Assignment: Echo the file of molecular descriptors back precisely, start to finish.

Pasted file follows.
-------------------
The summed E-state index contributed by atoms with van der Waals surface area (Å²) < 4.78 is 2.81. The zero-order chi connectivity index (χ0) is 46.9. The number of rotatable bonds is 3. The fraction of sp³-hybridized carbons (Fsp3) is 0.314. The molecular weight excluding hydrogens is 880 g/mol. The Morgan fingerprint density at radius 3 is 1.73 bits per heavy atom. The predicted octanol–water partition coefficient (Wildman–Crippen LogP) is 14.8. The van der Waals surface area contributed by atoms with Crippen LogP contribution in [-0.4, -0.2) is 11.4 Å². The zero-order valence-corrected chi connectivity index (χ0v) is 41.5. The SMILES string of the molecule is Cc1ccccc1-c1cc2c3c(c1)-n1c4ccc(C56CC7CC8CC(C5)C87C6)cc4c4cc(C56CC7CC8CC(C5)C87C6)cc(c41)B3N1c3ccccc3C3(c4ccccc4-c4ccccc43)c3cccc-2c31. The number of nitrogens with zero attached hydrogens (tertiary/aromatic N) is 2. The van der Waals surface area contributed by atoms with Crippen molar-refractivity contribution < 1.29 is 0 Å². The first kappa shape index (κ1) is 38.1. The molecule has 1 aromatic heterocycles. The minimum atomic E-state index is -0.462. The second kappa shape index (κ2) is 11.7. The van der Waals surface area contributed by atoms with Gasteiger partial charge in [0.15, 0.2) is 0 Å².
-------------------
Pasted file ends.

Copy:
The summed E-state index contributed by atoms with van der Waals surface area (Å²) < 4.78 is 2.81. The zero-order chi connectivity index (χ0) is 46.9. The number of rotatable bonds is 3. The fraction of sp³-hybridized carbons (Fsp3) is 0.314. The molecular weight excluding hydrogens is 880 g/mol. The Morgan fingerprint density at radius 3 is 1.73 bits per heavy atom. The predicted octanol–water partition coefficient (Wildman–Crippen LogP) is 14.8. The van der Waals surface area contributed by atoms with Crippen LogP contribution in [-0.4, -0.2) is 11.4 Å². The zero-order valence-corrected chi connectivity index (χ0v) is 41.5. The SMILES string of the molecule is Cc1ccccc1-c1cc2c3c(c1)-n1c4ccc(C56CC7CC8CC(C5)C87C6)cc4c4cc(C56CC7CC8CC(C5)C87C6)cc(c41)B3N1c3ccccc3C3(c4ccccc4-c4ccccc43)c3cccc-2c31. The number of nitrogens with zero attached hydrogens (tertiary/aromatic N) is 2. The van der Waals surface area contributed by atoms with Crippen molar-refractivity contribution < 1.29 is 0 Å². The first kappa shape index (κ1) is 38.1. The molecule has 1 aromatic heterocycles. The minimum atomic E-state index is -0.462. The second kappa shape index (κ2) is 11.7. The van der Waals surface area contributed by atoms with Gasteiger partial charge in [0.15, 0.2) is 0 Å².